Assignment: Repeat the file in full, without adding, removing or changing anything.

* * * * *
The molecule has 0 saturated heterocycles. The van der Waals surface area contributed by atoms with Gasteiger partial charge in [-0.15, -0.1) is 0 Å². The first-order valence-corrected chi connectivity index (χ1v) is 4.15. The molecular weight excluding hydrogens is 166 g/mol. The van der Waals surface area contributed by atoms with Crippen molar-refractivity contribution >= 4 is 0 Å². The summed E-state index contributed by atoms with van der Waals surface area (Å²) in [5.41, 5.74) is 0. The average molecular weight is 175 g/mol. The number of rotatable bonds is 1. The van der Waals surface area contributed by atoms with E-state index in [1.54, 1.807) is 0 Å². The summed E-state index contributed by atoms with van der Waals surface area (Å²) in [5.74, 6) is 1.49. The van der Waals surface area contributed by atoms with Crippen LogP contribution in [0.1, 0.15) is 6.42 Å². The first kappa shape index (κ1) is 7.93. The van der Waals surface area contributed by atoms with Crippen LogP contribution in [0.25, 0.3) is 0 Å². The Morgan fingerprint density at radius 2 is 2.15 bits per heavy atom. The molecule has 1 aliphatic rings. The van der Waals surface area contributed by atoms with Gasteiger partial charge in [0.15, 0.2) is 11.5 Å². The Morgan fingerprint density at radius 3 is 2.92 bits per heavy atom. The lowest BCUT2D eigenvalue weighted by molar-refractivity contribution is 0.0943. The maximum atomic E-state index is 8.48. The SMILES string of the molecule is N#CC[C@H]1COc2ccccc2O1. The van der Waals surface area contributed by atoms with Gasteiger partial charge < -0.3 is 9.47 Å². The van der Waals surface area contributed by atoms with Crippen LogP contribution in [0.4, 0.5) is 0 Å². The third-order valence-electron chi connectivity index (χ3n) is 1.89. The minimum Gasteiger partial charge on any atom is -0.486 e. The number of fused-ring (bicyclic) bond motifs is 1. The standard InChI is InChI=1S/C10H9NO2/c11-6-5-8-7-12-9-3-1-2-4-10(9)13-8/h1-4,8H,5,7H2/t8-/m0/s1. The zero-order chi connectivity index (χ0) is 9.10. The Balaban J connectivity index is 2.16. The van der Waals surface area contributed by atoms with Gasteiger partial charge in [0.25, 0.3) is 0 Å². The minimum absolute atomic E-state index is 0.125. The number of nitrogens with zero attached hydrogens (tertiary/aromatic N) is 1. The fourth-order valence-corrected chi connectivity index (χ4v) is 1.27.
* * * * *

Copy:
The molecule has 0 saturated heterocycles. The van der Waals surface area contributed by atoms with Gasteiger partial charge in [-0.15, -0.1) is 0 Å². The first-order valence-corrected chi connectivity index (χ1v) is 4.15. The molecular weight excluding hydrogens is 166 g/mol. The van der Waals surface area contributed by atoms with Crippen molar-refractivity contribution >= 4 is 0 Å². The summed E-state index contributed by atoms with van der Waals surface area (Å²) in [5.41, 5.74) is 0. The average molecular weight is 175 g/mol. The number of rotatable bonds is 1. The van der Waals surface area contributed by atoms with E-state index in [1.54, 1.807) is 0 Å². The summed E-state index contributed by atoms with van der Waals surface area (Å²) in [5.74, 6) is 1.49. The van der Waals surface area contributed by atoms with Crippen LogP contribution in [0.1, 0.15) is 6.42 Å². The first kappa shape index (κ1) is 7.93. The van der Waals surface area contributed by atoms with Crippen LogP contribution in [0.25, 0.3) is 0 Å². The Morgan fingerprint density at radius 2 is 2.15 bits per heavy atom. The molecule has 1 aliphatic rings. The van der Waals surface area contributed by atoms with Gasteiger partial charge in [0.15, 0.2) is 11.5 Å². The Morgan fingerprint density at radius 3 is 2.92 bits per heavy atom. The lowest BCUT2D eigenvalue weighted by molar-refractivity contribution is 0.0943. The maximum atomic E-state index is 8.48. The SMILES string of the molecule is N#CC[C@H]1COc2ccccc2O1. The van der Waals surface area contributed by atoms with Gasteiger partial charge < -0.3 is 9.47 Å². The van der Waals surface area contributed by atoms with Crippen LogP contribution in [0.4, 0.5) is 0 Å². The third-order valence-electron chi connectivity index (χ3n) is 1.89. The minimum Gasteiger partial charge on any atom is -0.486 e. The number of fused-ring (bicyclic) bond motifs is 1. The standard InChI is InChI=1S/C10H9NO2/c11-6-5-8-7-12-9-3-1-2-4-10(9)13-8/h1-4,8H,5,7H2/t8-/m0/s1. The zero-order chi connectivity index (χ0) is 9.10. The Balaban J connectivity index is 2.16. The van der Waals surface area contributed by atoms with Gasteiger partial charge in [0.25, 0.3) is 0 Å². The minimum absolute atomic E-state index is 0.125. The number of nitrogens with zero attached hydrogens (tertiary/aromatic N) is 1. The fourth-order valence-corrected chi connectivity index (χ4v) is 1.27.